E. Mitral stenosis and mitral regurgitation. Rheumatic mitral stenosis is rarely pure and commonly exists in conjunction with mitral regurgitation. When dealing with patients with combined mitral stenosis and mitral regurgitation, decisions concerning hemodynamic management must consider which lesion is predominant. As a rule of thumb, normalization of afterload, heart rate, and contractility, while avoiding agents or conditions leading to reactive pulmonary constriction and providing adequate preload, leads to optimal hemodynamic stabilization.
F. Multi-valve surgical procedures. While the surgical management of multi-valve disease has continued to improve, these patients still represent a significantly higher-risk group than patients presenting for surgery on a single valve.
XV. Prosthetic valves
The decision regarding which prosthetic valve should be used for a particular patient is based upon a variety of factors, including the expected longevity of the patient (mechanical prostheses last longer), the ability of the patient to comply with anticoagulation therapy (mechanical prostheses require ongoing anticoagulation), the anatomy and pathology of the existing valvular disease, and the experience of the operating surgeon .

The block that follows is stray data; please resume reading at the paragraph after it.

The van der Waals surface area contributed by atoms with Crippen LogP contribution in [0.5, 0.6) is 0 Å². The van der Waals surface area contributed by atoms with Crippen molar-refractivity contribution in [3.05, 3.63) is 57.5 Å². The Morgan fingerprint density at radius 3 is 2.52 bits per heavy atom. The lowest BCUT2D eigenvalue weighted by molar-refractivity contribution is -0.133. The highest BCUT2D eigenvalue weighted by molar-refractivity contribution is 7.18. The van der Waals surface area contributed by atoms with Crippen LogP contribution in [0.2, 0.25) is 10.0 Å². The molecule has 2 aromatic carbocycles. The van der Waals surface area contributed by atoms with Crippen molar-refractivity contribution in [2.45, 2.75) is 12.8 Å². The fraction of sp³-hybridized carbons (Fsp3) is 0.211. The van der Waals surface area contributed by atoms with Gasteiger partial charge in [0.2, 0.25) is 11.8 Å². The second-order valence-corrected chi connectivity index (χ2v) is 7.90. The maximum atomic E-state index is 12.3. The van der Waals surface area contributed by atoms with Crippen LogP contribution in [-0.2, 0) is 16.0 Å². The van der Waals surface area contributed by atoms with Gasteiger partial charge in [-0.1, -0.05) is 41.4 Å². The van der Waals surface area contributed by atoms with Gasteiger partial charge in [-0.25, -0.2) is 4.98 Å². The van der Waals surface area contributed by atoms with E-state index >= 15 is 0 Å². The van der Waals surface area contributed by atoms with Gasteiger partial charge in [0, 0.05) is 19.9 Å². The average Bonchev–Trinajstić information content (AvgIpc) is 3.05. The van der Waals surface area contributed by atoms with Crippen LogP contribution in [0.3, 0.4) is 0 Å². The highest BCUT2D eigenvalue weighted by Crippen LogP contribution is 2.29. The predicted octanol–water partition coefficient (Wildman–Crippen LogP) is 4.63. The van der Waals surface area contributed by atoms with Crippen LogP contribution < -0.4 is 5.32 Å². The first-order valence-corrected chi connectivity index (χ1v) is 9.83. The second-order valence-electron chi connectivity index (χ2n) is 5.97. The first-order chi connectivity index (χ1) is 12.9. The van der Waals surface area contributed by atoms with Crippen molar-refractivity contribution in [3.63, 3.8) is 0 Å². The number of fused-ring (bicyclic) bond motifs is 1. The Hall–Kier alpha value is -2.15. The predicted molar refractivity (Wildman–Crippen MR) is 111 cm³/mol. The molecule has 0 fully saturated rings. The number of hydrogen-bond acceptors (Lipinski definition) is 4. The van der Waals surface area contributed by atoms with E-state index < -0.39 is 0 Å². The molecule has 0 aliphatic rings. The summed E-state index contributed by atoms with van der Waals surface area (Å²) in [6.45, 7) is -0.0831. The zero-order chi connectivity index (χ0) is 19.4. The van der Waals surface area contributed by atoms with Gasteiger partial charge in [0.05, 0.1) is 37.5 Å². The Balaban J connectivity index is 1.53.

A. Essential characteristics of prosthetic heart valves. An ideal prosthetic heart valve is: nonthrombogenic, chemically inert, preserves blood elements, and allows physiologic blood flow. The large number of different prosthetic valves that have been developed means that no ideal valve has yet been found.
B. Types of prosthetic valves
1. Mechanical. Current mechanical prosthetic valves are durable but thrombogenic. At present, all patients with mechanical prosthetic valves require anticoagulation therapy for the remainder of their lives. Normally, anticoagulation is provided with warfarin sodium, administered at a dose that will elevate the prothrombin time to 1.5 to 2 times control. There are four basic types of mechanical prosthetic valves, the caged ball, caged disc, monocuspid tilting disc, and bicuspid tilting disc valves. Of these, the bicuspid tilting disc valves are in common use to today. This valve design is less bulky than its predecessors, and provides improved central laminar blood flow.